rate is fast. These conditions are thought to increase the competi-
tion between T1 and T2 representations if they occur close in time,
with T2 outperforming T1 more often (Colzato, Spapè, et al., 2007;
Hommel & Akyürek, 2005; Potter, Staub, & O’Connor, 2002).
The ANOVA of conditional T2 accuracy (T2|T1) revealed a sig-
nificant lag effect, F(3, 57)=33.34, p<.001, indicating a marked AB
with good performance at Lag 1 (Lag-1 sparing, Visser et al., 1999)
and a considerable dip at Lags 3 and 5 (see Fig. 2). Interestingly,
L.S. Colzato et al. / Neuropsychologia 46 (2008) 3179–3183
Fig. 2. T1 (unconditional) performance (left panel) and T2 performance given T1
correct (T2|T1) (right panel), shown separately for each lag and for T2|T1 for high
and low spontaneous eyeblink rate (EBR).
(min) and maximal AB size. Note that those individuals that showed a high EBR
generally showed a smaller AB.
EBR level impacted the blink size, as indicated by a two-way inter-
action between group and lag, F(3, 54)=2.81, p=.048.1Participants
in the high EBR group showed a smaller AB than participants in
the low EBR group, thus confirming our prediction that partici-
show a smaller AB. Also in line with this prediction, EBR nega-
tively correlated with AB size,2r(20)=−.530, p=.016. As it can be
seen in Fig. 3, individuals with relatively high dopaminergic base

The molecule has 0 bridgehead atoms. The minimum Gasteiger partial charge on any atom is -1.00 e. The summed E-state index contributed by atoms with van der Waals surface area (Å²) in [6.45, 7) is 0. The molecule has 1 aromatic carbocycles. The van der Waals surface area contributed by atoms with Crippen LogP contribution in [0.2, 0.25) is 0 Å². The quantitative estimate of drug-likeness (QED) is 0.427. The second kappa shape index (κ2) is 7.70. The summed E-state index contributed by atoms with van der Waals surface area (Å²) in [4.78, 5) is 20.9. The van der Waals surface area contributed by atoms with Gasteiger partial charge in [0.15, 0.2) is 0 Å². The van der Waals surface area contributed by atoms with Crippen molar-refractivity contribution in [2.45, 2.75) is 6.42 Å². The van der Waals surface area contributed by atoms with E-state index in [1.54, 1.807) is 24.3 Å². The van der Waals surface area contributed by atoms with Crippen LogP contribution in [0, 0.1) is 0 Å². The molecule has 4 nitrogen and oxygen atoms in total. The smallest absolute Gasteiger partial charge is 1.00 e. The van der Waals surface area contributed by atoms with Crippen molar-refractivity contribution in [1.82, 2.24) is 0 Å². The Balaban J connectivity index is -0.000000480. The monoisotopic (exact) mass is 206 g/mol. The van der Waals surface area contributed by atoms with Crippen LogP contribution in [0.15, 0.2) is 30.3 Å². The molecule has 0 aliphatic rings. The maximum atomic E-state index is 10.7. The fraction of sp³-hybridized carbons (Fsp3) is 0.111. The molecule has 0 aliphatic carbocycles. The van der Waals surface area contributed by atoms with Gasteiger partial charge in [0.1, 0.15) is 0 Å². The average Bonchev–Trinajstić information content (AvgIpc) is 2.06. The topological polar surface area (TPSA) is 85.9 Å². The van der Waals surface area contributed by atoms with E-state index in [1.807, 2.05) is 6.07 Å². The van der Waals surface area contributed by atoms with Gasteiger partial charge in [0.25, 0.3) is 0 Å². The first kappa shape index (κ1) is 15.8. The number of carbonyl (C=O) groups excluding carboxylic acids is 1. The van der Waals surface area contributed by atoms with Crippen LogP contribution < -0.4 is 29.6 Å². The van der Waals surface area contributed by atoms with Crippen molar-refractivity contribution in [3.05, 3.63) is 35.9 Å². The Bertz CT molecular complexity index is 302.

activity (as reflected by high EBRs) generally showed a smaller AB.
Importantly, EBR did not correlate significantly with Lag-1 sparing
[r(20)=.304, p=.192], or mean T1 and T2 accuracy [respectively:
r(20)=.282; p=.228; r(20)=.150; p=.529], indicating that EBR was
selectively associated with AB size.
1This interaction was even more pronounced when the data from Lag 1 were
dropped from the analysis, F(2, 36)=5.80, p<.01. Separate ANOVAs showed a lag
effect in low blinkers, F(2, 18)=11.35, p<.001, but not in high blinkers, F(2, 18)<1,
with both groups showing equivalent performance at Lag 8, p>.34.
2Other measures of the AB deficit (e.g., T2Lag8|T1–T2Lag3|T1) were also
highly correlated with EBR, r(20)=−.464, p=.039, and even others, atyp-
ical and not of common use (e.g. [T1Lag5–T2Lag5]–[T1Lag8–T2Lag8] and
[T1Lag3–T2Lag3]–[T1Lag8–T2Lag8], showed near significant correlations with EBR,
r(20)=−.425, p=.062 and, r(20)=−.385, p=.094, respectively. These results exclude
the possibility that our data depend on the specific measure of AB size used.
Given that the size of the AB is predicted by individual WM
capacity (Colzato, Spapè, et al., 2007) and the known link between
WM and dopamine (Goldman-Rakic et al., 2000; Sawaguchi &
Goldman-Rakic, 1991), we predicted that AB size varies with the
that spontaneous EBR, a marker of central dopaminergic activity
(Blin et al., 1990; Karson, 1983; Kleven & Koek, 1996; Taylor et al.,
1999), reliably predicts the size of AB, indicating a possible modu-
latory role for DA in the AB.3As our participants were screened for
several psychiatric disorders, we can rule out an account in terms
of pre-existing psychiatric disorders (as schizophrenia, ADHD, and
obsessive compulsive disorder) that have been associated with
dopaminergic abnormalities (Davis et al., 1991; Pooley, Fineberg,
& Harrison, 2007; Tripp & Wickens, 2007).
Even though the correlative nature of our findings does not
directly speak to the underlying causal relations, the idea that DA
plays an important role in the AB is supported by findings from
previous behavioral studies. For example, manipulations that are